That’s where Pierre-Paul got to, mentally. His dad lost his eyesight as an adult, and Pierre-Paul said he never heard him complain once about what must have been an incredible loss as an adult. “With my hand,” he says now, “I was looking at my hand every day and wondering, ‘How?’ Not why. Don’t ask why. Ask how. And you know how it happened — because I chose to play with those fireworks. I was the one who chose that. … I didn’t think I was never going to play football again. I just thought about how much of my hand that was still there and figured out how to work hard to get back.”
I wish I’d had Pierre-Paul’s philosophy: the idea that amputation isn’t a sad end, but an adventure to find a new beginning, that new chapter. Instead, I stuffed my face with Vicodin and Percocet and Oxycontin, sometimes all together in one big overdose party in my stomach, and tried to just bury everything.
Since I got sober, I’ve done a lot better with accepting my feet. It’s a long, complicated process that many amputees go through — by the way, there are an estimated 2 million Americans with amputations, including 185,000 new cases every year, so next time you go to Target, chances are you’ll cruise past somebody like me. I’m not weird. My feet aren’t horrific deformities. I’m different. That’s it: different.
One huge thing that’s helped me is learning to laugh about my feet. Back at Christmastime, I came down the steps while my wife and three daughters were in the dining room. When I come down steps, I land hard, like my tiny feet are fists balled up, punching the floor. I heard someone in the dining room say, “Geez, it sounds like a reindeer is running loose through the house.”
Everybody laughed, and I heard my kindergartner’s voice quietly say, “Here comes Rudolph,” and they all laughed ever louder. And I laughed, too. It was genuinely funny, and I’d rather be laughing than crying.
Okmin is big on humor, too. We had a good giggle when we were on the phone and she called her finger her nub.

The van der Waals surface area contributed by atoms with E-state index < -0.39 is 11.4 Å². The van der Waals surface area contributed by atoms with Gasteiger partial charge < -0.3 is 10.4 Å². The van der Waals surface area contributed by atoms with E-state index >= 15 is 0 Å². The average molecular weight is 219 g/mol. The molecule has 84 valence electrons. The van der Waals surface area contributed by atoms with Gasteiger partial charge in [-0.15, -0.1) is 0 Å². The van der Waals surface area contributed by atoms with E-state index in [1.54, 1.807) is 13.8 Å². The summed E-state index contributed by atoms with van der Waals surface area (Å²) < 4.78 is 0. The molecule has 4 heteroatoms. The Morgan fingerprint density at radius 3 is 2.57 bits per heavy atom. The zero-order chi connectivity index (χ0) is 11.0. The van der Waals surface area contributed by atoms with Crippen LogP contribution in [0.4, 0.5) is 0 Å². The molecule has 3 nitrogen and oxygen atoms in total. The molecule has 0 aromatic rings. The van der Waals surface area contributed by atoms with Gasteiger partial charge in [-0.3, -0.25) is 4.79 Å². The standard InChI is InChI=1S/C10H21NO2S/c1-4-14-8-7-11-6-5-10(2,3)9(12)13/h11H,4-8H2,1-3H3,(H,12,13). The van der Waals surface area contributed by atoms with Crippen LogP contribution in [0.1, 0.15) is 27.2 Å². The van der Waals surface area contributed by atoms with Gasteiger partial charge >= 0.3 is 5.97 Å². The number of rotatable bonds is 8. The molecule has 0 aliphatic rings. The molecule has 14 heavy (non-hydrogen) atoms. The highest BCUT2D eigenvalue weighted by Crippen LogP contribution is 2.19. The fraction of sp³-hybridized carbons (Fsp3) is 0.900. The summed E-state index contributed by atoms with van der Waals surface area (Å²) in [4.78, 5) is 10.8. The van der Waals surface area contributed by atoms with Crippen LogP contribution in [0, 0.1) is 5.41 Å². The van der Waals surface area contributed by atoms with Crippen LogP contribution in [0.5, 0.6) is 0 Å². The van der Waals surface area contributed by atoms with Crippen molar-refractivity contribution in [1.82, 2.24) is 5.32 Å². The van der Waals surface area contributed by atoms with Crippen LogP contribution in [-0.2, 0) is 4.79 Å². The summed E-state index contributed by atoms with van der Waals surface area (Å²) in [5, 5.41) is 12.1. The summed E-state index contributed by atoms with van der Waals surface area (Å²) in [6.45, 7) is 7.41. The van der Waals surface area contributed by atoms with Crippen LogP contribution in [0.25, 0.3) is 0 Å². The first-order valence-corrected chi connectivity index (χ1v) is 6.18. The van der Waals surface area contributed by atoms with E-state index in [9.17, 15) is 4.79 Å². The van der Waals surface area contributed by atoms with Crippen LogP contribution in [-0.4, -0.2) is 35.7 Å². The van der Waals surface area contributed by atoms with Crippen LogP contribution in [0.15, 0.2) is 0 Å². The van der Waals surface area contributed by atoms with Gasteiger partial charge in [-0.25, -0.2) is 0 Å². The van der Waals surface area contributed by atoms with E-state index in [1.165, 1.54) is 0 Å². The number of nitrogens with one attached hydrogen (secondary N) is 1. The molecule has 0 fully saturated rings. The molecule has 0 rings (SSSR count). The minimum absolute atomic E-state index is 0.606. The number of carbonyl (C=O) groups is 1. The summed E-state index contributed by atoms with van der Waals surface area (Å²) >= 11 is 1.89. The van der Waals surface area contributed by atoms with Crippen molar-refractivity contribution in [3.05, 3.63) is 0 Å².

“That’s what we call my feet, too!” I yelled.
“We’re in the nub club,” she joked back.
She credits her conversations with Pierre-Paul over the years as key to finding the funny when it comes to her finger. Pierre-Paul thinks it’s crucial to laugh about your loss — this summer, he posted on Instagram about old memes where people goofed on him for having a “Ninja Turtle hand,” holding up his hand for a closeup and saying “I’m still counting dem racks with it lol.” His 6-year-old son recently asked him for the first time what happened to his hand. Pierre-Paul explained it to him, and his son got a determined look on his face. “OK, I need to protect you,” the boy said. “No more fireworks, Dad.”
“I can laugh about that now,” Pierre-Paul says. “It was a beautiful moment because he asked me. I didn’t tell him. It was something he was wondering on his own. And then I could talk to him, and it’s now up to him to not blow off his fingers.”
The fireworks incident was ugly. He was entertaining his neighborhood, setting stuff off with friends, and accidentally set off the last one of the night in his hand. The New York tabloids and talk radio-industrial complexes had a field day with him, and things got worse when reports leaked that Giants reps couldn’t find Pierre-Paul. He said it was just a misunderstanding, that he’d been transferred to another hospital, that he wasn’t hiding from the team.
Either way, the injury was terrible. His entire hand was black and burned, and nothing could be done to salvage parts of it. What remains is a puffy, scarred right hand that he now puts out there now with no shame. I find that inspiring.
I’m also struck by the sheer magnitude of that moment. Remember, I struggled with the shocking mortality I felt when my body was forever altered, and I’m just a dad-bodded sports editor. Think back to how the world saw Jason Pierre-Paul before that day in 2015. He had gone viral at South Florida after video surfaced of him, at 6-foot-5, 278 pounds, ripping off 13 straight backflips (he says he used to be able to do 23 without stopping, so that was actually a slow day at the office). When he got to the NFL, he was a breathtaking talent. You know the way NFL fans drool over Tyreek Hill for having moves? Well, we did that early on in Pierre-Paul’s career.